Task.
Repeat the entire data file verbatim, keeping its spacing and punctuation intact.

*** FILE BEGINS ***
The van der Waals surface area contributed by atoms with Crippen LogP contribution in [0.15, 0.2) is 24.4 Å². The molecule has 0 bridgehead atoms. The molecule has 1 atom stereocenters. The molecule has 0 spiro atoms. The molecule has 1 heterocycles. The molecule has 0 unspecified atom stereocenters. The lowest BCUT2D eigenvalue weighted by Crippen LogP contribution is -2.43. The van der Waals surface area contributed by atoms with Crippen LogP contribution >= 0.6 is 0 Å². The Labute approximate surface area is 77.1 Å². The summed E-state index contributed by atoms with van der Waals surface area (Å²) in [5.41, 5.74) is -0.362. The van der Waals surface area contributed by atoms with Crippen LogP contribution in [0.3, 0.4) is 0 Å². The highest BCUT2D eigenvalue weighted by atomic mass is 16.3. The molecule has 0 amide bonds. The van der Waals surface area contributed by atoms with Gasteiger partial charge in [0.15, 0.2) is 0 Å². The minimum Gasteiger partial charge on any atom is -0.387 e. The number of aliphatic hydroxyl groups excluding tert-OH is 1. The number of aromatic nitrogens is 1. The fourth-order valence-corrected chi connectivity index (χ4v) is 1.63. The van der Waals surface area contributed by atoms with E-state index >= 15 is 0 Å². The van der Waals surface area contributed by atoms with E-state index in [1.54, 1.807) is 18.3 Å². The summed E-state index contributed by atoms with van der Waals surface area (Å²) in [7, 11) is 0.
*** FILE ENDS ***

The van der Waals surface area contributed by atoms with Crippen LogP contribution in [0.15, 0.2) is 24.4 Å². The molecule has 0 bridgehead atoms. The molecule has 1 atom stereocenters. The molecule has 0 spiro atoms. The molecule has 1 heterocycles. The molecule has 0 unspecified atom stereocenters. The lowest BCUT2D eigenvalue weighted by Crippen LogP contribution is -2.43. The van der Waals surface area contributed by atoms with Crippen LogP contribution >= 0.6 is 0 Å². The Labute approximate surface area is 77.1 Å². The summed E-state index contributed by atoms with van der Waals surface area (Å²) in [5.41, 5.74) is -0.362. The van der Waals surface area contributed by atoms with Crippen LogP contribution in [0.3, 0.4) is 0 Å². The highest BCUT2D eigenvalue weighted by atomic mass is 16.3. The molecule has 0 amide bonds. The van der Waals surface area contributed by atoms with Gasteiger partial charge in [0.15, 0.2) is 0 Å². The minimum Gasteiger partial charge on any atom is -0.387 e. The number of aliphatic hydroxyl groups excluding tert-OH is 1. The number of aromatic nitrogens is 1. The fourth-order valence-corrected chi connectivity index (χ4v) is 1.63. The van der Waals surface area contributed by atoms with E-state index >= 15 is 0 Å². The van der Waals surface area contributed by atoms with E-state index in [1.54, 1.807) is 18.3 Å². The summed E-state index contributed by atoms with van der Waals surface area (Å²) in [7, 11) is 0.